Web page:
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Boston’s Cardinal O’Malley among the selected cardinals
Cardinal Sean P. O'Malley of Boston greets Pope Francis during his audience with cardinals March 15 at the Vatican. (CNS photo/L'Osservatore Romano)

Today the Vatican announced that Pope Francis has selected a small group of cardinals from around the world to form a council “to advise him in the governance of the Universal Church.” The headline on the Vatican Radio report specifies “Curia reform” as the council’s purview. From the Vatican Secretariat of State communique on the advisory body:

The Holy Father Francis, taking up a suggestion that emerged during the General Congregations preceding the Conclave, has established a group of cardinals to advise him in the government of the universal Church and to study a plan for revising the Apostolic Constitution on the Roman Curia, 'Pastor Bonus'.

The group consists of:

Cardinal Giuseppe Bertello, president of the Governorate of Vatican City State;

Cardinal Francisco Javier Errazuriz Ossa, archbishop emeritus of Santiago de Chile, Chile;

Cardinal Oswald Gracias, archbishop of Bombay, India;

Cardinal Reinhard Marx, archbishop of Munich and Freising, Germany;

Cardinal Laurent Monsengwo Pasinya, archbishop of Kinshasa, Democratic Republic of Congo;

Cardinal Sean Patrick O'Malley O.F.M., archbishop of Boston, USA;

Cardinal George Pell, archbishop of Sydney, Australia;

Cardinal Oscar Andres Rodriguez Maradiaga, S.D.B., archbishop of Tegucigalpa, Honduras, in the role of coordinator; and

Bishop Marcello Semeraro of Albano, Italy, in the role of secretary.

The group's first meeting has been scheduled for 1-3 October 2013. His Holiness is, however, currently in contact with the aforementioned cardinals.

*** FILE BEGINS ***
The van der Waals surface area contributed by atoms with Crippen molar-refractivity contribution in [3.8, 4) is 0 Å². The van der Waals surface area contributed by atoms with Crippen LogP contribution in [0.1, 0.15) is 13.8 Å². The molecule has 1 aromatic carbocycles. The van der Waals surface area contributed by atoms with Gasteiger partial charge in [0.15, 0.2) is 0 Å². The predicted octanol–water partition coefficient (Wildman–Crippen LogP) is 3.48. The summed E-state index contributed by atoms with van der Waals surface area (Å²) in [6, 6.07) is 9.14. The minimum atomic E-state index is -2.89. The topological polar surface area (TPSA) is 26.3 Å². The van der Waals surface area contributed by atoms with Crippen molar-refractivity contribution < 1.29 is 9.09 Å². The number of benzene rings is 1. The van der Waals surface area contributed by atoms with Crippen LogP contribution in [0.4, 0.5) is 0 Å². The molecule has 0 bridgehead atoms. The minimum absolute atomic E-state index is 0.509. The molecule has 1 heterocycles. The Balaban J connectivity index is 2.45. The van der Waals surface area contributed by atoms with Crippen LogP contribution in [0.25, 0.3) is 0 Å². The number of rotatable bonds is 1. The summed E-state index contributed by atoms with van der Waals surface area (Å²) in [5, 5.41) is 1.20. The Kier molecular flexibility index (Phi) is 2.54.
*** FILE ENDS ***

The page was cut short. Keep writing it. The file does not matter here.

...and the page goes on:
Significantly, only one of these cardinals—Cardinal Bertello—is currently a member of the Curia. Pastor Bonus, the document that will be studied for revision by the group, defines the structure and various roles of the Curia, including the Secretariat of State and the various congregations and pontifical councils.

Rocco Palmo has further details on some of the cardinals making up this new advisory body:

Beyond Bertello, the only other member of the group with Curial experience is ErrÁzuriz, a member of the Schoenstatt movement who served as Secretary of the "Congregation for Religious" from 1990-96. 

… As for the group's coordinator, despite having served as archbishop of the Honduran capital since 1993, Rodríguez (above) – like ErrÁzuriz, another past president of CELAM – is a well-known figure on the Roman scene thanks both his days in the continental post and his current side-role as president of Caritas Internationalis, the federation of the global church's charitable and humanitarian-aid agencies. In the latter capacity, the 70 year-old cardinal was involved in a scrap with B16's Curia over its 2012 push to overhaul Caritas, a process which saw the forced departure of the group's secretary-general, Leslie Ann Knight, allegedly for having been overtly "critical of the Vatican machine." 

In a similar vein, the famously-combative Pell – the only non-Curialist in the four-man group convoked last year by Benedict – had been tipped in 2010 as the now-retired Pope's choice to lead the Congregation for Bishops, but the plan fell apart after a vicious "dirty pool" effort behind the walls succeeded in its intent to block Pell's appointment.

Put bluntly, by calling in figures who have clashed to a considerable degree with the Establishment he's inherited, Francis is bringing the Curia's chickens home to roost.

Last month, Vatican expert Sandro Magister speculated that Pope Francis might establish a “council of the crown” made up of cardinals from each continent, suggesting that those cardinals be chosen from among the delegates elected by the General Assembly of the Synod of Bishops and meet with the Holy Father once a month. While the advisory body announced today isn’t structured in this way and won’t be meeting until October, having formed a group “to advise him in the governance of the Universal Church,” it does seem that Francis is living up to Magister’s description as “a pope…who wants to feel from Rome the pulse of the worldwide Church.”
 
About the Author
Catherine Harmon catherine.harmon@catholicworldreport.com

Catherine Harmon is managing editor of Catholic World Report.
 
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